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position, and having left New Orleans, where he had been suffering from an injury occasioned by a fall from his horse, he reached Louisville on the 18th of October. The same day, he issued a general order, assuming command of the new "Military Division of the Mississippi, embracing the Departments of the Ohio, of the Cumberland, and of the Tennessee." He also gave a stirring notice that "the headquarters of the division will be in the field." Rose

crans was relieved of his command, and Gen. Thomas was put in his place, in charge of the Army of the Cumberland; Sherman was assigned to the command of the Army of the Tennessee; and Burnside, (who was soon after succeeded by Foster), to that of the Army of the Ohio. The narrative of further op erations against the rebels, as carried forward vigorously and successfully unGen. Grant's direction, we defer to the following chapter.

CHAPTER III.
1863.

GRANT'S CAMPAIGN: BATTLE OP CHATTANOOGA: SIEGE OF KNOXVTLUS.

Bragg's investment of Chattanooga — Holds Lookout Mountain and Missionary Ridge — Expects to starve out our men — Sherman's advance and Grant's orders — Plan to seize the hills in Lookout Valley — Success ful — Supplies obtained — Hooker and his force — Attacked by the enemy — Grant's plans against Bragg — Bragg's blunder in detaching Longstreet — Position of Grant's army and preliminary arrangements — The battle begun, November 33d, in fine style — Carried forward the next day with spirit and success — Various details— Grant's activity — The struggle of November 25th — Successes I thus far — In the afternoon, the Ridge carried by storm — Extreme daring and gallantry of our men — Rebel panic — Bragg decamps hastily in the night — Retreats to Dalton — Losses, etc. — Grant's dispatches characteristic — Burnside in East Tennessee — Longstreet's march against him — Contests at several points — Burnside bosieged at Knoxville — Scarcity of supplies — Longstreet makes an assault, November 29th — Failure and consequent retreat — Sherman's advance — Burnside relieved of command — Gon. Grant's congratulatory order.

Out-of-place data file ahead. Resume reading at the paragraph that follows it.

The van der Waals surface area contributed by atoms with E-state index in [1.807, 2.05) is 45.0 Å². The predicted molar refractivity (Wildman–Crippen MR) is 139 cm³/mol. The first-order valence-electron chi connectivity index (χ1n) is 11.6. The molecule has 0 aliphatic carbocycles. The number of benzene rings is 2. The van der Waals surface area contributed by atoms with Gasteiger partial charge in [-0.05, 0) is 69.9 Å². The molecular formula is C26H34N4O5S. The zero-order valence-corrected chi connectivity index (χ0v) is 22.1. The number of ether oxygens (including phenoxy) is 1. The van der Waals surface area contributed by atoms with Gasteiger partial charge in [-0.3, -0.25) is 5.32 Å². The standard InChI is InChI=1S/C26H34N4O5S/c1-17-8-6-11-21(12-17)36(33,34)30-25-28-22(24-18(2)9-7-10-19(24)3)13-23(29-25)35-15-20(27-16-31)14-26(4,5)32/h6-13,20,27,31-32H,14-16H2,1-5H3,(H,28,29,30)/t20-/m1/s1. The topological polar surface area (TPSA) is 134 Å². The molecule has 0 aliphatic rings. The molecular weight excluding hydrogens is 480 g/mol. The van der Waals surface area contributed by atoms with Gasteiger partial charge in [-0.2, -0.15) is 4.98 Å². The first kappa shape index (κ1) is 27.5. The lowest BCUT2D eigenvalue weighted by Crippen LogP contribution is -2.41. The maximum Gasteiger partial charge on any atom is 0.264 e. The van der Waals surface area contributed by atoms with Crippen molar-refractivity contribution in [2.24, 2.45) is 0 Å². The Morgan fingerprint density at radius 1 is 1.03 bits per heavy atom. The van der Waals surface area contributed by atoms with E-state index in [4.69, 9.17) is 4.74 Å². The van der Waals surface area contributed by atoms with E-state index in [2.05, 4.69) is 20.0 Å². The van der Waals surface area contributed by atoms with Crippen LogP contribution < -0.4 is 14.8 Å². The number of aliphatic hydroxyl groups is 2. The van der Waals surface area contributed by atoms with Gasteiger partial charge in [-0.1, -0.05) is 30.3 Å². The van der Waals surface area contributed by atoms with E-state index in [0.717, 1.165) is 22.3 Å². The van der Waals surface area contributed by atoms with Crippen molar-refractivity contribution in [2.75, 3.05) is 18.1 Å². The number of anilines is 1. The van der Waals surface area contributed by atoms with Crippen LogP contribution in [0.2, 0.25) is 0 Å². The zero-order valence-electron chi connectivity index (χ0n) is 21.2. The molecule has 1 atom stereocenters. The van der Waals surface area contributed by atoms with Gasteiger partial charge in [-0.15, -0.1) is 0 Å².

The rebel commander, Bragg, after Rosecrans's retreat to Chattanooga, followed closely on his steps, and investing the place, thought that his best plan was to starve Rosecrans out. Communication by the river, and by the railroad on the southern bank to the camp of Thomas, twenty-eight miles distant, was interrupted by the position of Bragg's force; and hence it became necessary to send supplies to Chat

tanooga by a circuitous and difficult road, over two ranges of mountain sv by wagon transportation, upon which route the rebel cavalry had opportunity to operate with advantage. Chattanooga itself was well fortified and protected from a direct assault, but the river below was commanded by Bragg's troops at Lookout Mountain and its vicinity. Bragg occupied not only the mountain just named, but also the adjacent one,

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connecting Missionary Ridge, running in a south-westerly direction directly in front of Rosecrans's camps, which were thus freely exposed to view from the heights. A battery of rifle 24-pounders was placed at a commanding point of Lookout Mountain, from which, at a distance between two and three miles, shells were thrown into Chattanooga, without, however, doing any material damage. The rebels also held Lookout Valley on the westerly side of the mountains, where a creek of the same name runs into the Tennessee. Bragg, looking to a speedy evacuation of Chattanooga, for the want of food and forage> was so confident of success in the starving out process, as to declare that he "held the enemy at his mercy, and that his destruction was only a question of time." But the result showed, as Pollard phrases it, " how vain were the sanguine expectations and the swollen boast of this ill-starred and unfortunate commander."

Gen. Sherman, previous to this, had been engaged in opening the line of the Memphis and Charleston Railroad eastward towards Huntsville, with the design of effecting a communication

1863 v/l^x Chattanooga. He was employed on this task, working resolutely in the face of the enemy eastwardly from Corinth, through Iuka; but when Grant took command, Sherman, in accordance with orders received from Grant, abandoned the railroad, crossed the Tennessee at Eastport, moved by the north bank to Stevenson, where he united with the right wing of the Army of the Cumberland. Hooker was ordered to move to Bridgeport,